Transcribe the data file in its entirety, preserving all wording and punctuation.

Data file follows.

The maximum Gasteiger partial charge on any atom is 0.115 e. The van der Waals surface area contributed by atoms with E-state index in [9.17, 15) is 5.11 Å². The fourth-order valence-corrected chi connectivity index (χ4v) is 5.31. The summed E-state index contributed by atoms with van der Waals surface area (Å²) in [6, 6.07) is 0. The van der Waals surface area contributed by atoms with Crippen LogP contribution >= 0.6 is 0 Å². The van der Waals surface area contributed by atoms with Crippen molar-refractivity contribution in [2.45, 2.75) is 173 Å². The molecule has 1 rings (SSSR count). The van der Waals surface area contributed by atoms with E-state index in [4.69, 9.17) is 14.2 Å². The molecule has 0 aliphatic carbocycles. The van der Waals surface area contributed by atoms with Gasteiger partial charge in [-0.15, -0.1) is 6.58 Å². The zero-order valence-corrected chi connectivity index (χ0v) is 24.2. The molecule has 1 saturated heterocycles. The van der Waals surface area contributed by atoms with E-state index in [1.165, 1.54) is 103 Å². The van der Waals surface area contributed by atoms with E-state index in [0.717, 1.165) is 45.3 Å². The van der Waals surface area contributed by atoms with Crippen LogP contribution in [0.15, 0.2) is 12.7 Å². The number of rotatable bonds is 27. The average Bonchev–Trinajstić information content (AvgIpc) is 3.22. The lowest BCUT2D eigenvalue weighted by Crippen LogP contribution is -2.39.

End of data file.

The maximum Gasteiger partial charge on any atom is 0.115 e. The van der Waals surface area contributed by atoms with E-state index in [9.17, 15) is 5.11 Å². The fourth-order valence-corrected chi connectivity index (χ4v) is 5.31. The summed E-state index contributed by atoms with van der Waals surface area (Å²) in [6, 6.07) is 0. The van der Waals surface area contributed by atoms with Crippen LogP contribution >= 0.6 is 0 Å². The van der Waals surface area contributed by atoms with Crippen molar-refractivity contribution in [2.45, 2.75) is 173 Å². The molecule has 1 rings (SSSR count). The van der Waals surface area contributed by atoms with E-state index in [4.69, 9.17) is 14.2 Å². The molecule has 0 aliphatic carbocycles. The van der Waals surface area contributed by atoms with Gasteiger partial charge in [-0.15, -0.1) is 6.58 Å². The zero-order valence-corrected chi connectivity index (χ0v) is 24.2. The molecule has 1 saturated heterocycles. The van der Waals surface area contributed by atoms with E-state index in [1.165, 1.54) is 103 Å². The van der Waals surface area contributed by atoms with E-state index in [0.717, 1.165) is 45.3 Å². The van der Waals surface area contributed by atoms with Crippen LogP contribution in [0.15, 0.2) is 12.7 Å². The number of rotatable bonds is 27. The average Bonchev–Trinajstić information content (AvgIpc) is 3.22. The lowest BCUT2D eigenvalue weighted by Crippen LogP contribution is -2.39.